• Research
• Editing
• Self discipline
• Confidence
• Know Your Limitations

Let’s take a closer look at these:

Ideas & Imagination

The basic ingredient to any story, the idea (not the plot) forms the general theme of who, what, when and where. It’s about forming that idea into something substantial and worth reading about. The imagination is the essence that turns and idea into something tangible at the end. Don’t be a writer if you don’t possess a lively imagination to turn ideas into fully-fledged stories.


Observation

Detailed observation of people can help you develop your characters, and sometimes the best place to do this can be caf├ęs and coffee shops. To write creatively you need to have an insatiable curiosity about what makes people tick. All writers are students of human nature, and are therefore constantly striving to explain the world to their readers.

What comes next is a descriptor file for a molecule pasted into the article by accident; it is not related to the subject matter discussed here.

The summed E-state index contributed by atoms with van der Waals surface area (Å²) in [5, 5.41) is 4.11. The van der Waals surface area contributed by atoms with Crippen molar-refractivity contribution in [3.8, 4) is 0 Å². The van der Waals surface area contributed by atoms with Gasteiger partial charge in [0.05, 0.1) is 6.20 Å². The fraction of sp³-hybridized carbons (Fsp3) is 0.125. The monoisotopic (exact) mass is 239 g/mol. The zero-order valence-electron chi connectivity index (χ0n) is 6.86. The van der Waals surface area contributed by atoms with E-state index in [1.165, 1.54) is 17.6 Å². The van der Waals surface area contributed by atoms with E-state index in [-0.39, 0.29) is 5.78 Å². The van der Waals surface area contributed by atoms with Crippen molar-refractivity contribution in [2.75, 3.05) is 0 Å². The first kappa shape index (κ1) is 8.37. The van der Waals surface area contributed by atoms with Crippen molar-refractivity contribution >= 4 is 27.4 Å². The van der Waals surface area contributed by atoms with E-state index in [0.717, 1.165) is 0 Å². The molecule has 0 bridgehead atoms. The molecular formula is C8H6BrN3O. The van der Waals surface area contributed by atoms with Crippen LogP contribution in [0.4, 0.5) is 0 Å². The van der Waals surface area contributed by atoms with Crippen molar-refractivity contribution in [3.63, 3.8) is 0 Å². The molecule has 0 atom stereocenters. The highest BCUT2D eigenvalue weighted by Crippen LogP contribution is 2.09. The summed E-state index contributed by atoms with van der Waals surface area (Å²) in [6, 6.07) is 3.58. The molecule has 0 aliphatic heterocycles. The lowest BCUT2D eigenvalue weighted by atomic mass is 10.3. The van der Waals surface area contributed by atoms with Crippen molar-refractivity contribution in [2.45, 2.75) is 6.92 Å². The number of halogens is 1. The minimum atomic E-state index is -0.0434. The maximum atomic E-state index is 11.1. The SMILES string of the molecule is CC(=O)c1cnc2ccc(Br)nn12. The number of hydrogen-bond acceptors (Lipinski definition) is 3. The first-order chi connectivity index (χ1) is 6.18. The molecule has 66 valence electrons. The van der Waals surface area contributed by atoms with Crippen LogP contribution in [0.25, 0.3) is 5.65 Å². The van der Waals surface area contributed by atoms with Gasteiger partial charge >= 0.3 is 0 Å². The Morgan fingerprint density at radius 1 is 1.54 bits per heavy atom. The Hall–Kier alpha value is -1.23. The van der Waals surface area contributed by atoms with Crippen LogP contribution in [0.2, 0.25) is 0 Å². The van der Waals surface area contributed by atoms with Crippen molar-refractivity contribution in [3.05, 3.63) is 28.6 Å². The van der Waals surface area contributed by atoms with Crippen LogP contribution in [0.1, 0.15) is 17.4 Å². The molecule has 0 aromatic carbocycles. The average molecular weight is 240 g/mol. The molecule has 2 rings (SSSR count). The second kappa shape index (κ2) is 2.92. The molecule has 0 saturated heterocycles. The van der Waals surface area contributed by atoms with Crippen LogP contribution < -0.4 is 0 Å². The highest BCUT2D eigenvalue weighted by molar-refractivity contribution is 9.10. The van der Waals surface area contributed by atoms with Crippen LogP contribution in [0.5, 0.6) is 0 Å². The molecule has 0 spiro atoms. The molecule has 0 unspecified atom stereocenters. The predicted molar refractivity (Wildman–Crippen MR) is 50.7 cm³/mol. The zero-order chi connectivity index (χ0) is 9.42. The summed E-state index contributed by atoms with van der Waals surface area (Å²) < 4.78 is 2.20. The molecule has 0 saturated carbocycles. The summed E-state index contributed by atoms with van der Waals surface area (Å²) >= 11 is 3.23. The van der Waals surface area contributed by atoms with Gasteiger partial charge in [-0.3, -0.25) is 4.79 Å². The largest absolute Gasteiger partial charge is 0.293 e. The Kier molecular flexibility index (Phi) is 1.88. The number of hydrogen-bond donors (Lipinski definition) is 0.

Working method

The way you approach your writing is just as important as how you write. There is no right or wrong way because every writer is different. You may like to write a couple of hours a day or you prefer to work at night when it’s quiet. You might love the bustle of a coffee shop, or the silence, or you might work better with Guns ‘n’ Roses in blasting the background. Each writer has his or her particular approach, but it’s about making time and sticking to your writing.

Planning & Structure

Knowing what you want to write about is fine, but you may want to organise your thoughts, scribbles and notes into something cohesive. Planning is helpful because you can plot your story or novel with main points. Again, there is no right or wrong in this approach. Some writers hardly plan at all but simply write and see where it leads them. Others plan meticulously. What you want in each chapter, how you want to organise your characters, sub plots, minor characters and so on. Some writers find it useful to draw line maps or bubble maps. Use whatever approach feels best for you.